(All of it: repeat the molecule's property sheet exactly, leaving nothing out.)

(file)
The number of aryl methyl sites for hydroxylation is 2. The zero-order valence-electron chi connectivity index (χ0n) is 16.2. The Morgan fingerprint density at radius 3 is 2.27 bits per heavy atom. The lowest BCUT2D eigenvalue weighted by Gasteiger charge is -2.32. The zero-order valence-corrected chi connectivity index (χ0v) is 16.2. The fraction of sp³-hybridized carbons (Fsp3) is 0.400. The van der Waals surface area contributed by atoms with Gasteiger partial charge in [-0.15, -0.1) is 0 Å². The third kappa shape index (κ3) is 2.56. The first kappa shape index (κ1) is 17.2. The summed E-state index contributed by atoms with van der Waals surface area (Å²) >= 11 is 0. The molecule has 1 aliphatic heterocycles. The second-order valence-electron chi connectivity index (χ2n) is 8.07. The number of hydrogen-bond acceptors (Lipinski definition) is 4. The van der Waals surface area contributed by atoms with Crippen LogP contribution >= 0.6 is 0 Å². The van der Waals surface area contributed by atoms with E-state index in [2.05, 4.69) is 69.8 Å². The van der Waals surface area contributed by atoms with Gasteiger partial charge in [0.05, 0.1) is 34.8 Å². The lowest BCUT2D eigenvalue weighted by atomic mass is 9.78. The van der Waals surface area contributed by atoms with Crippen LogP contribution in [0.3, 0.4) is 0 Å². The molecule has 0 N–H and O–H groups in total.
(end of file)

The number of aryl methyl sites for hydroxylation is 2. The zero-order valence-electron chi connectivity index (χ0n) is 16.2. The Morgan fingerprint density at radius 3 is 2.27 bits per heavy atom. The lowest BCUT2D eigenvalue weighted by Gasteiger charge is -2.32. The zero-order valence-corrected chi connectivity index (χ0v) is 16.2. The fraction of sp³-hybridized carbons (Fsp3) is 0.400. The van der Waals surface area contributed by atoms with Gasteiger partial charge in [-0.15, -0.1) is 0 Å². The third kappa shape index (κ3) is 2.56. The first kappa shape index (κ1) is 17.2. The summed E-state index contributed by atoms with van der Waals surface area (Å²) >= 11 is 0. The molecule has 1 aliphatic heterocycles. The second-order valence-electron chi connectivity index (χ2n) is 8.07. The number of hydrogen-bond acceptors (Lipinski definition) is 4. The van der Waals surface area contributed by atoms with Crippen LogP contribution >= 0.6 is 0 Å². The van der Waals surface area contributed by atoms with E-state index in [2.05, 4.69) is 69.8 Å². The van der Waals surface area contributed by atoms with Gasteiger partial charge in [0.05, 0.1) is 34.8 Å². The lowest BCUT2D eigenvalue weighted by atomic mass is 9.78. The van der Waals surface area contributed by atoms with Crippen LogP contribution in [0.3, 0.4) is 0 Å². The molecule has 0 N–H and O–H groups in total.